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Evaluation of Cottonseed Oil-Diesel Fuel Blends as Fuel for Automotive Diesel Engines
Published October 22, 2006 by Society of Automotive Engineers of Japan in Japan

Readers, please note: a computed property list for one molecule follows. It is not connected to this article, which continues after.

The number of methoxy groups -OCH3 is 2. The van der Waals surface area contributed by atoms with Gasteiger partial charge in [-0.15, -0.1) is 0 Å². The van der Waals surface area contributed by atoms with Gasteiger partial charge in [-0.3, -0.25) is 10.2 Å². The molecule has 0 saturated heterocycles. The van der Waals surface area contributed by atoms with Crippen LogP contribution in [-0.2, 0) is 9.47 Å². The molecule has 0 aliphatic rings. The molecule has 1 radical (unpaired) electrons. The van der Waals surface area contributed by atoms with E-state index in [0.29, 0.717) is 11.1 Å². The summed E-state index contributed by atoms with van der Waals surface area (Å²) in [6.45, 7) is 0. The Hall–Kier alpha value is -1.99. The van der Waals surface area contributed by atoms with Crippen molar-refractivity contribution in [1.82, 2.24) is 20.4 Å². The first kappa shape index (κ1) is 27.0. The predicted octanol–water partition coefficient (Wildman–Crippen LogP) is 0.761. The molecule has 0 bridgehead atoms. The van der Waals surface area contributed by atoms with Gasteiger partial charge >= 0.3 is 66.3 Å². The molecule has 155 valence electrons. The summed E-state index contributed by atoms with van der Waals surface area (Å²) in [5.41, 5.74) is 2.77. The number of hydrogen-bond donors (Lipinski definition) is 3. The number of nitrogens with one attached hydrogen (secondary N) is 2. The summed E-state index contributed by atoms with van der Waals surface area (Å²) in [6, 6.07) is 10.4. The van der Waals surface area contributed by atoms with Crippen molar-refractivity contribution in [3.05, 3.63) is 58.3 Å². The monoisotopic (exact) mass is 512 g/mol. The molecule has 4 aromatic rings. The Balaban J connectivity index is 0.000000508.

The requirements for the reduction of greenhouse gas emissions and the raising oil prices have accelerated efforts to increase the share of non-fossil fuels in the total road-transport energy consumption. The current regulatory requirements in the European Union call for a minimum 2% of the total oil-derived gasoline and diesel consumed in 2005 to be replaced by biofuels and renewable fuels and the target becomes 5.75% in 2010. For diesel engines, fatty acid methyl esters (FAME), derived mainly by the transesterification of vegetable oils, have for many years been considered as potential fuels. In this paper however, we examine the possibility to blend cottonseed oil directly with fossil diesel as a fuel for diesel engines. This option has a lower cost and larger well-to-wheel greenhouse gas benefits than FAME fuels. The paper first examines the fuel properties, mainly density, viscosity and cetane number as a function of the volumetric mixing ratio of oil into diesel, in order to establish the permissible mixing ratios for the fuel to comply with relevant regulations. Second, a Euro 2 diesel car is tested using oil-diesel blends in different mixing ratios in order to examine the fuel effects on emissions of regulated pollutants and CO2. In parallel, particle emission characteristics are studied, including the total and solid particle number in several real-world cycles and the particle size distribution over steady states. The results indicate that fuel blends with up to 20% oil present good combustion characteristics and limited effects on regulated emissions. These results would justify using vegetable oils on a pilot fleet for a larger mileage, to examine their compatibility with different engines together with their effect on engine durability.